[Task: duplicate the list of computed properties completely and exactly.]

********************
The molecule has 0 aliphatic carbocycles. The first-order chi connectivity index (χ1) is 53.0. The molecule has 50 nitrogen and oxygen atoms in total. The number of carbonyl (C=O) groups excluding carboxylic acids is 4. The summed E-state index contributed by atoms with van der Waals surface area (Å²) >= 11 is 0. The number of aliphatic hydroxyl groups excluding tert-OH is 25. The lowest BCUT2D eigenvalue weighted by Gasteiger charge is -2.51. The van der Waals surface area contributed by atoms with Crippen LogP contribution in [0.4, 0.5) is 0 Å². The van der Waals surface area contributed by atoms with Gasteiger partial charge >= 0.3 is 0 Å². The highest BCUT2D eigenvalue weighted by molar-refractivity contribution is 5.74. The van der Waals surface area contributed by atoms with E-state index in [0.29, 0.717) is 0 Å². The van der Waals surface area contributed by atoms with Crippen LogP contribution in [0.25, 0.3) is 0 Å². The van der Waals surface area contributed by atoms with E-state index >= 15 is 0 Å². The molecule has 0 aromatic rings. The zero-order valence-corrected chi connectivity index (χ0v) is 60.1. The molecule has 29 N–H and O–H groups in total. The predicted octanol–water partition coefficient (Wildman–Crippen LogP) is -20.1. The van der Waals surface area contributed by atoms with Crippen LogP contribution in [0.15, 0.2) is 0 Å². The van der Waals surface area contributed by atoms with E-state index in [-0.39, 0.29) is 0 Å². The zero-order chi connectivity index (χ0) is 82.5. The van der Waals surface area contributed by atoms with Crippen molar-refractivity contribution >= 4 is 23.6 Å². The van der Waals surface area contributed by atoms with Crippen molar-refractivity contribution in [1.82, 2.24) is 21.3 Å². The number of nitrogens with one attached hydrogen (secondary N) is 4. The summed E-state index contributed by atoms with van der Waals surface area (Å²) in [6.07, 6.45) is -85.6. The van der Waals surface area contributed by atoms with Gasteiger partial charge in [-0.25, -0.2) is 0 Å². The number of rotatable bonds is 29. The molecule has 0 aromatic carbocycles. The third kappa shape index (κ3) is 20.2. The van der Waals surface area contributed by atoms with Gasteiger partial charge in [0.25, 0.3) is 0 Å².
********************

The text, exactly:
The molecule has 0 aliphatic carbocycles. The first-order chi connectivity index (χ1) is 53.0. The molecule has 50 nitrogen and oxygen atoms in total. The number of carbonyl (C=O) groups excluding carboxylic acids is 4. The summed E-state index contributed by atoms with van der Waals surface area (Å²) >= 11 is 0. The number of aliphatic hydroxyl groups excluding tert-OH is 25. The lowest BCUT2D eigenvalue weighted by Gasteiger charge is -2.51. The van der Waals surface area contributed by atoms with Crippen LogP contribution in [0.4, 0.5) is 0 Å². The van der Waals surface area contributed by atoms with Gasteiger partial charge >= 0.3 is 0 Å². The highest BCUT2D eigenvalue weighted by molar-refractivity contribution is 5.74. The van der Waals surface area contributed by atoms with E-state index in [0.29, 0.717) is 0 Å². The van der Waals surface area contributed by atoms with Crippen LogP contribution in [0.25, 0.3) is 0 Å². The van der Waals surface area contributed by atoms with E-state index >= 15 is 0 Å². The molecule has 0 aromatic rings. The zero-order valence-corrected chi connectivity index (χ0v) is 60.1. The molecule has 29 N–H and O–H groups in total. The predicted octanol–water partition coefficient (Wildman–Crippen LogP) is -20.1. The van der Waals surface area contributed by atoms with Crippen LogP contribution in [0.15, 0.2) is 0 Å². The van der Waals surface area contributed by atoms with E-state index in [-0.39, 0.29) is 0 Å². The zero-order chi connectivity index (χ0) is 82.5. The van der Waals surface area contributed by atoms with Crippen molar-refractivity contribution >= 4 is 23.6 Å². The van der Waals surface area contributed by atoms with Crippen molar-refractivity contribution in [1.82, 2.24) is 21.3 Å². The number of nitrogens with one attached hydrogen (secondary N) is 4. The summed E-state index contributed by atoms with van der Waals surface area (Å²) in [6.07, 6.45) is -85.6. The van der Waals surface area contributed by atoms with Gasteiger partial charge in [-0.25, -0.2) is 0 Å². The number of rotatable bonds is 29. The molecule has 0 aromatic carbocycles. The third kappa shape index (κ3) is 20.2. The van der Waals surface area contributed by atoms with Gasteiger partial charge in [0.25, 0.3) is 0 Å².